consultants are sandburs

Sunday, August 04, 2013

Nature sets the parameters, over millenia, not some BOHNhead. You take the characteristics of land as nature dictaded well before your birth, and before this nation existed. Yet simplicity can obscure just responses to social changing of rules and regulations.

Strib and the Savage fen; this link. This quote:

Laurie Karnes, a Maple Grove land broker, said the city should be wary of stepping in. She said it’s not unusual for a property owner to accept a lower sale price if it carries some type of burden. To think otherwise, she said, “would be like buying property next to the railroad tracks and complaining because there are trains there.”

But what about regulatory taking? It has not been such since caveman times; it evolves, and suggests some balancing is appropriate. Strib reporting carries that flavor and is non-conclusory, the item concluding:

Bohn, a former city parks commissioner, said he favors protecting the fen. In 2010 he donated land worth $490,000 as part of a $3 million deal that conveyed a 69-acre addition to the Savage Fen Scientific and Natural Area, a DNR property.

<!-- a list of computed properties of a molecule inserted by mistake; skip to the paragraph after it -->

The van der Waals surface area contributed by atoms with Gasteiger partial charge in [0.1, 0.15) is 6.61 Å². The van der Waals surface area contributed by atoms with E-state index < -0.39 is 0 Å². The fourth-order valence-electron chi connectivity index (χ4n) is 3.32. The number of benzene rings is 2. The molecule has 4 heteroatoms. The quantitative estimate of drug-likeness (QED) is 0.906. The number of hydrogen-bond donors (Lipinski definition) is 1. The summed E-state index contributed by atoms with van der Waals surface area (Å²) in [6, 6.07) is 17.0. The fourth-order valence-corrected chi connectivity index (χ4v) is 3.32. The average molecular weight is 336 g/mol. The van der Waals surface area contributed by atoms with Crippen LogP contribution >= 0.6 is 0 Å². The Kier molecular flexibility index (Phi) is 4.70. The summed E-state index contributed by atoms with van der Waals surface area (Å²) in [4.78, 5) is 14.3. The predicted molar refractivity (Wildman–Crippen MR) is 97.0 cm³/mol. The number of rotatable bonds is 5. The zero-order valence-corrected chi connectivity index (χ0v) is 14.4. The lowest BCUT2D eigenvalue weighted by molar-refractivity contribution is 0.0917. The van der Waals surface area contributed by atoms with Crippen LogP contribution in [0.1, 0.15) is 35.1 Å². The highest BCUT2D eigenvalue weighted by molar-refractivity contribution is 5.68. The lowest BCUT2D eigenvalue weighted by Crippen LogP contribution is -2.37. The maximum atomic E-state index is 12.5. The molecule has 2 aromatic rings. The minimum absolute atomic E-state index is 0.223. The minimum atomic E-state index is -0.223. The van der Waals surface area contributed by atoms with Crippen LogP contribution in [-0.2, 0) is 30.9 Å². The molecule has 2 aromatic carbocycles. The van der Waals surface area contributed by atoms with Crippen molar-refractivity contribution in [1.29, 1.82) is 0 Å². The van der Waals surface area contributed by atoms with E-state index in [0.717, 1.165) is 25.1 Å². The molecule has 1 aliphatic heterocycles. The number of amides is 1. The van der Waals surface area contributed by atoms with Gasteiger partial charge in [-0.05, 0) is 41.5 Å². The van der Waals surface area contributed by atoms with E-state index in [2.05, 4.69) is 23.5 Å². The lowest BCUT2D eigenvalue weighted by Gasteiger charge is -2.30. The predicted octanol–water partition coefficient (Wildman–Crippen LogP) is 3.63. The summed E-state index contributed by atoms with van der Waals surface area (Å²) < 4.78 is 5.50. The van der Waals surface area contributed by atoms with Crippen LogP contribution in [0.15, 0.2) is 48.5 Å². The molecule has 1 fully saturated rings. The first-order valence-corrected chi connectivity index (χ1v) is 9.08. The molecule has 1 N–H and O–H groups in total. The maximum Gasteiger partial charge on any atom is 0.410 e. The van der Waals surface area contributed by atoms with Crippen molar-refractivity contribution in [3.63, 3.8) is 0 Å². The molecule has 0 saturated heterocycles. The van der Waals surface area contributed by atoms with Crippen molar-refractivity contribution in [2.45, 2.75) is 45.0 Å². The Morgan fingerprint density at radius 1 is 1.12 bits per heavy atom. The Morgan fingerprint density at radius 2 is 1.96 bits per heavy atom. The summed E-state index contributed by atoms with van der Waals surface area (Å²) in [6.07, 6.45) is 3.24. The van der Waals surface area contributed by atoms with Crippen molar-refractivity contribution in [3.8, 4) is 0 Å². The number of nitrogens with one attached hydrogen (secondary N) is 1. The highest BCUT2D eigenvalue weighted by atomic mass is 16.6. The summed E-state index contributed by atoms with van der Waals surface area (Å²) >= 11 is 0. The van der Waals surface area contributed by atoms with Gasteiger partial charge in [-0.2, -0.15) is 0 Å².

Bohn said he’s never used chemicals on his land near the fen where he grows hay. “I was organic when it wasn’t even fashionable,” he said. He also has spent his own money to build earthen dams to prevent runoff into the fen.

But Bohn believes there’s a limit to how much he shoulder.

“If the fen is such an amenity, everybody should have to take it on, not just me.”

Somehow, the notion everyone should carry my burdens while I should reap my benefits brings Dave Flaherty's adventurous Ramsey gamble to mind, for me, if not for you. A gamble involving city millions put to up-front risks, Flaherty to benefit if there is upside returns while the city may/may not be paid back.

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